The FFIEC recently formed a Cybersecurity and Critical Infrastructure Working Group that works with the intelligence community, law enforcement and the Department of Homeland Security on cybersecurity issues. The Working Group is currently assessing the banking sector's preparedness to combat and respond to cybersecurity threats. The report will include a regulatory self-assessment to evaluate readiness and identify areas requiring additional attention.
The FDIC also created a "Cyber Challenge" online resource that features videos and a simulation exercise. As part of this effort, the FDIC also requires third-party technology service providers (TSPs) to update financial institutions on operational threats the FDIC identifies at a TSP during an examination.
The rollout of these resources, coupled with the recent guidance from the OCC and the Fed regarding the management of third party relationships (for a more in-depth discussion, please see our January 2014 Commercial Law Update, "Managing Third Party Relationships: New Regulatory Guidance for Banks"), demonstrates the increased scrutiny regulators are giving to these issues and why they are hot-button topics for financial institutions to tackle.
4. Filing Lawsuits Against Parties Responsible for Data Breaches
A recent example of financial institutions going on the offensive with regard to a data breach by a service provider is the lawsuit brought by several banks against Target, In re Target Corporation Customer Data Security Breach Litigation, Case No. 14-md-02522, which is currently pending in Minnesota federal district court. The banks are seeking class-action status for banks across the country arising out of the compromise of at least 40 million credit cards, which affected up to 110 million people whose personal information, such as email addresses and phone numbers, were stolen.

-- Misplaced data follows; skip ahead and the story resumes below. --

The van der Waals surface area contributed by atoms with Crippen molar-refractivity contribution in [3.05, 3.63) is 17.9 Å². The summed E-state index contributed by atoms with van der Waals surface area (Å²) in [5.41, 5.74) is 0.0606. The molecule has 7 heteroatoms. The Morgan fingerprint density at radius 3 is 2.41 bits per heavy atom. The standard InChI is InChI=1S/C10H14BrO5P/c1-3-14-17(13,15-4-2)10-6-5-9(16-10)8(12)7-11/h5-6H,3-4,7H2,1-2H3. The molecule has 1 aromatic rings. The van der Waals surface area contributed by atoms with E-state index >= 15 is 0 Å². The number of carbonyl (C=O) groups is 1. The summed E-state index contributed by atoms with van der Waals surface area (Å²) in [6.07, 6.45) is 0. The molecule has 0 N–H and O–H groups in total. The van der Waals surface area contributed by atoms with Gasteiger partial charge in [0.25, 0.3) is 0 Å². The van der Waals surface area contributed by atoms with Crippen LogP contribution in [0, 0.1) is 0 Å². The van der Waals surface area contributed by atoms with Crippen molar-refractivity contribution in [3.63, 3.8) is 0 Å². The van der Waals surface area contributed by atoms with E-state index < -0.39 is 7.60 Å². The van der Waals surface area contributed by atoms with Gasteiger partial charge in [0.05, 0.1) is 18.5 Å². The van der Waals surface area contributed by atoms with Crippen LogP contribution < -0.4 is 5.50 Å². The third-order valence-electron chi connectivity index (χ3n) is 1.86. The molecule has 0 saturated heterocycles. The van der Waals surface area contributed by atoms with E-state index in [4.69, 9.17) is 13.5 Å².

The banks seek millions of dollars of damages to recover money spent reimbursing fraudulent charges and issuing new credit and debit cards.
The court recently denied Target's motion to dismiss all of the claims, concluding that Target played a "key role" in the data breach. In denying the motion, the court held that "Plaintiffs have plausibly alleged that Target's actions and inactions – disabling certain security features and failing to heed the warning signs as the hackers' attack began – caused foreseeable harm to plaintiffs" and also concluded that "Plaintiffs have also plausibly alleged that Target's conduct both caused and exacerbated the harm they suffered." At this stage, the banks are proceeding with claims for negligence and violations of Minnesota's Plastic Security Card Act.
As illustrated by the Target litigation, if losses are not covered by insurance or if the institution otherwise cannot be made whole, a financial institution should consider trying to recover damages through litigation. However, the Target case is still being litigated, and the law is not settled as to whether third parties, such as merchants who process credit and debit cards, may be held liable to an issuing financial institution for damages arising out of the merchant's data breach.
Financial institutions would be well-served by utilizing these resources to protect against cyber attacks and should keep a close eye on upcoming regulatory guidance in this area as it is clear that the regulators are focusing on ways to protect against, and minimize the number of, data breaches and their effect on financial institutions.